A dispassionate lens may not always be the best way to view things, especially when serving a large, diverse, passionate group of people. As the editor, it was my responsibility to be sensitive to how some readers may react. And in that, I failed; and offer my sincere apologies.

    Regardless of our intentions, the right thing to do was apologize to those who were hurt or angered by the publication of the letter. We did so in timely responses to all readers who wrote in, and by publishing a formal apology on the home page at usms.org.

    We received letters from readers, both gay and straight, who strongly disagreed with the printing of the letter—they did read hatred in Welsford’s words, not just intolerance. We also received letters from readers, both gay and straight, thanking us for printing the letter, for various reasons. They appreciated our willingness to print a controversial response to what some consider a difficult topic—one that we introduced with the original articles.

    This has been a learning experience for us here at SWIMMER. We remain committed to providing you with a quality publication that covers the wide range of interests of our members, including competition, open water, fitness, training and technique, health and nutrition, history, product reviews and profiles of our diverse members—the fascinating people who make up U.S. Masters Swimming.

    We are unable to print all the letters we received, and we didn’t want this incident to prevent us from publishing letters on other topics, so we have extended the Letters department for this issue (“Letters” starts on page 3 and is continued on page 44) and we have published an extended version online.

    Updated July 1st, 2014 at 10:53 AM by Editor

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  5. Product Testing (January-February 2011)

    by , January 1st, 2011 at 12:00 AM (SWIMMER Editorials)
    Many of you have written to tell us how much you have appreciated the metamorphosis of the Swim Bag department in 2010. Taking what used to be advertising space and turning it into reviews about the products has been a learning experience for us all. We have also received great feedback about the product testing videos we post on our YouTube channel.

    Some of you have criticized—saying we have been too harsh or too easy on one product or another, or that our reviews are not technical enough. We sincerely thank you for all your feedback. We read all comments and use them to help shape our approach as we move into our second year of product testing.

    We have made a commitment to you to publish useful information about products currently marketed to swimmers. We have also made a commitment to the manufacturers and retailers—not to always say positive things—but to give each product they send us a fair and thorough testing and review.

    Products on the market today are as varied and individual as the swimmers who use them. What is effective for one swimmer may be unusable for another. Some swimmers have no problem spending a lot for what they want; others simply cannot afford to. Our goal is to sort through the differences in the brands and provide information that will be helpful to you when it comes time to replace your goggles, suit, fins, etc.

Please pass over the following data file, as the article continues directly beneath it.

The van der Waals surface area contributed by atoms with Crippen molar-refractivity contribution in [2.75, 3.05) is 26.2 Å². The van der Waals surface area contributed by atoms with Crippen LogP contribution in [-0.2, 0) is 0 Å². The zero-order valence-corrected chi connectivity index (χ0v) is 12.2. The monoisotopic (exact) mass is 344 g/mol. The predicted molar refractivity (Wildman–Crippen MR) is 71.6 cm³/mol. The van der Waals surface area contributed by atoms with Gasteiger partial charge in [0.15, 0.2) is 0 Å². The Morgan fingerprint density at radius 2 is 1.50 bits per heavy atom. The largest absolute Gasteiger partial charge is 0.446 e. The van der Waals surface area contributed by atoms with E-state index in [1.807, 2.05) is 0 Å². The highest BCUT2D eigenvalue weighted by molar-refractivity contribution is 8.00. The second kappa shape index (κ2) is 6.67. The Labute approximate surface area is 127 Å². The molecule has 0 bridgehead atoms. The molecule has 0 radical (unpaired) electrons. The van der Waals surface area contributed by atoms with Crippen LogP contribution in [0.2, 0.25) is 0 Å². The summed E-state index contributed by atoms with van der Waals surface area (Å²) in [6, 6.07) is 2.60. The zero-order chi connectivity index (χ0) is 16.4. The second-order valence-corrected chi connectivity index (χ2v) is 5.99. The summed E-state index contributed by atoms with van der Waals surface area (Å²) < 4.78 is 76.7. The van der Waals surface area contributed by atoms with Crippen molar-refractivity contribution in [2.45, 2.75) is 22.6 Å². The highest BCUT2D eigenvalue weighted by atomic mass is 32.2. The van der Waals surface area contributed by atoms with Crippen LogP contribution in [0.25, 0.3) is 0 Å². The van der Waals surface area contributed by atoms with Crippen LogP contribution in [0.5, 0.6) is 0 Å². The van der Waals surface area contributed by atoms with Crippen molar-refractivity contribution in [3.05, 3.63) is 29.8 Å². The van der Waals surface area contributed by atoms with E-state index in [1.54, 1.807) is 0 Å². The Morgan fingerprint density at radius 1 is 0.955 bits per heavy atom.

Because of the differences among swimmers, we have gathered a motley crew of testers. Some are highly competitive; others swim for exercise and camaraderie. All possess a passion for getting the most from their gear and a healthy sense of curiosity. These are the folks that were taking apart household appliances when they were kids to see what made them work.

    We have testers in different parts of the country, which was essential for this issue’s review of cold-water swim caps, as you will read on page 46. Temperatures had not dropped sufficiently in the Gulf of Mexico in October to give cold-water caps a good test.

    Several members of the staff and local Masters swimmers here in Sarasota have become some of the most committed product testers—evident as we head into our third week of wetsuit testing for the March-April issue. Air and water temperatures in the Gulf are now in the high 50s, which, for those of us who are used to the mid 80s, is pretty shocking.

    Our testers spend a lot of their personal time on these reviews, interrupting their training regimens to try the products, comparing the different brands, filling out surveys and more, and I am truly grateful for their efforts. I also want to thank the manufacturers and retailers who have provided us with the products and trusted us to review them fairly.

    We will be shooting a wetsuit testing video in January that will drop when the March-April issue is published. We hope you will enjoy another year with us and, as always, feel free to contact me directly at editor@usms.org with your comments and product review suggestions.

    Updated July 1st, 2014 at 10:53 AM by Editor

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  6. On the Road (November-December 2010)

    by , November 1st, 2010 at 12:00 AM (SWIMMER Editorials)
    This fall, I had the extreme good fortune to travel and meet USMS members and coaches in the San Francisco Bay Area and surrounding communities. Each club has a unique flavor and each coach a different style. All were amazing. In speaking with the coaches and swimmers, I learned more about what makes our sport so special. During November, look for video interviews with swimmers and coaches from these clubs on our YouTube channel, at youtube.com/USMastersSwimming.